• T8 = Enniscorthy–Rosslare. Mainly part of present N11 road and N25 road.
  • T11 = Cork–Sligo. Mainly present N20 road, N18 road and N17 road
  • T12 = Cork–Wexford. Mainly present N25 road
  • T13 = Limerick–Waterford. Mainly present N24 road
  • T18 = Sligo – near Strabane (Derry). Mainly present N15 road
  • T28 = Limerick–Tralee. Mainly present N21 road
  • T29 = Cork–Tralee. Mainly present N22 road
  • T35 = Dublin–Cavan–Donegal. Mainly present N3 road
  • T77 = Dublin–Ballina. Mainly parts of present N5 road & N26 road

Roads in Northern Ireland[edit]

The main roads in Northern Ireland, which connect well with those in the Republic, are classified "M"/"A"/"B" as in Great Britain. Whereas the roads in Great Britain are numbered according to a zonal system, there is no available explanation for the allocation of road numbers in Northern Ireland,[25] though their numbering is separate from the system in England, Scotland and Wales.

European routes[edit]

The following European routes include sections in Ireland:

See also[edit]


  1. ^ UKMA road signs – International experience Archived 8 June 2009 at the Wayback Machine
  2. ^ [1] Archived 21 June 2008 at the Wayback Machine – Science Magazine
  3. ^ [2] Archived 23 January 2017 at the Wayback Machine – Library Ireland: A Smaller Social History of Ancient Ireland
  4. ^ [3] Archived 22 September 2009 at the Wayback Machine – UCC: CELT
  5. ^ [4] Archived 9 March 2009 at the Wayback Machine – Archaeology
  6. ^ "The First Toll Roads: Ireland's turnpike roads, 1729-1858 by David Broderick:". Archived from the original on 26 April 2006. Retrieved 27 February 2009. – Sunday Business Post
  7. ^ "Irish Tourist Board - Ireland of the Welcomes Magazine". Archived from the original on 17 November 2007. Retrieved 27 February 2009. – Ireland of the Welcomes
  8. ^ [5] Archived 17 February 2009 at the Wayback Machine – John Godden: the Military Road
  9. ^ [6] Archived 4 March 2009 at the Wayback Machine – OPSI
  10. ^ "Archived copy" (PDF). Archived from the original (PDF) on 19 March 2009. Retrieved 20 January 2010.{{cite web}}: CS1 maint: archived copy as title (link) NRA: National Route Lengths as of 31 December 2007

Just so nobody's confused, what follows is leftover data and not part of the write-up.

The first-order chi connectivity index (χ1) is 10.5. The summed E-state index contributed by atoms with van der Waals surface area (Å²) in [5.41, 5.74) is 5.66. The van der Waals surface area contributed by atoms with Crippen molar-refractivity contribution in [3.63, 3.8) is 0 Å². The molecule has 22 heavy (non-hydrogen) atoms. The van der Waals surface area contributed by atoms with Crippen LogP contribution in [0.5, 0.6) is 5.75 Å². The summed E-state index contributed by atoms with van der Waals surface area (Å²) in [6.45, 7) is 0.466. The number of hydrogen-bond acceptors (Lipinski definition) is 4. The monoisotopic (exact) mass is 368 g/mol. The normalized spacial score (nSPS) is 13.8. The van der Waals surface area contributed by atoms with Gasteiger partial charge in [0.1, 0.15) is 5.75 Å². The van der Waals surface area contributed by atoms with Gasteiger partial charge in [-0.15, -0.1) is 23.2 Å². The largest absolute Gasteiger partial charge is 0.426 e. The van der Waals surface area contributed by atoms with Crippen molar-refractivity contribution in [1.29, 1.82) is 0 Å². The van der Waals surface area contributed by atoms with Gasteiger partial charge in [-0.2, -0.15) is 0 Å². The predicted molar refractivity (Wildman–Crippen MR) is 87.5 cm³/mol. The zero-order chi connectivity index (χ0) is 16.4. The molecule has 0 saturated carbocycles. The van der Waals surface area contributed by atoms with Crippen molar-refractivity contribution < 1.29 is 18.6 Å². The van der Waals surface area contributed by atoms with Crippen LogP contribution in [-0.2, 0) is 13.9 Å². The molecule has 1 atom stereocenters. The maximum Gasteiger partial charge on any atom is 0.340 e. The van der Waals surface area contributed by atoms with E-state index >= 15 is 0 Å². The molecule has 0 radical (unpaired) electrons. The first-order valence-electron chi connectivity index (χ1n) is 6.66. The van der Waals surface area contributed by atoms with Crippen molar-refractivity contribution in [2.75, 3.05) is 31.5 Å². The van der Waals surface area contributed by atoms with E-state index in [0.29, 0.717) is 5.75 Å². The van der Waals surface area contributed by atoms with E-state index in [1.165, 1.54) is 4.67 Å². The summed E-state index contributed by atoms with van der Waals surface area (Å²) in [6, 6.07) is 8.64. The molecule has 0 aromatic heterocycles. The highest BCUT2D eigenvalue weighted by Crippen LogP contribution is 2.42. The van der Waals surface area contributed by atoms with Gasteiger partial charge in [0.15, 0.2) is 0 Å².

11. ^ McCarthy, John. "Managing the Regional and Local Road Network". Department of Transport. Archived from the original on 18 June 2018. Retrieved 18 June 2018.
  12. ^ NRA source Archived 28 September 2006 at the Wayback Machine
  13. ^[permanent dead link] – Schemes completed in 2005
  14. ^ [7] Archived 12 June 2011 at the Wayback Machine
  15. ^ Archived 1 July 2007 at the Wayback Machine – Motorists can go 20 km/h (12mph) faster
  16. ^ Archived 21 July 2011 at the Wayback Machine[dead link]
  17. ^ "Project Ireland 2040. National Development Plan 2018-2027" (PDF). Department of Public Expenditure and Reform. 2018. p. 44. Archived (PDF) from the original on 22 October 2018. Retrieved 22 October 2018.
  18. ^ Roche, Barry (25 April 2018). "Cork-Limerick M20 Motorway expected to be open by 2027". The Irish Times. Archived from the original on 23 October 2018. Retrieved 22 October 2018.
  19. ^ "S.I. No. 209/1994: ROADS ACT, 1993 (DECLARATION OF NATIONAL ROADS) ORDER, 1994". Archived from the original on 23 September 2006. Retrieved 12 April 2006.
  20. ^ "View Document" (PDF). Archived from the original (PDF) on 19 March 2009. Retrieved 19 March 2009. NRA: National Route Lengths 2007
  21. ^ "Archived copy" (PDF). Archived from the original (PDF) on 28 April 2012. Retrieved 29 December 2012.{{cite web}}: CS1 maint: archived copy as title (link)
  22. ^ [8] Roads Ireland, '€17 billion for roads', issue 4, 48.
  23. ^ Roads Act, 1993 – Section 10.1.(c) Archived 15 December 2008 at the Wayback MachineIrish Statute Book Archived 2 March 2005 at the Wayback Machine
  24. ^ Policy on the Provision of Tourist and Leisure Signage on National Roads Archived 18 November 2007 at the Wayback Machine, page 3 – National Roads Authority Archived 5 December 2006 at the Wayback Machine
  25. ^ "Northern Ireland Assembly – WRITTEN ANSWERS Friday 15 December 2000". Archived from the original on 23 December 2008. Retrieved 19 November 2007.

External links[edit]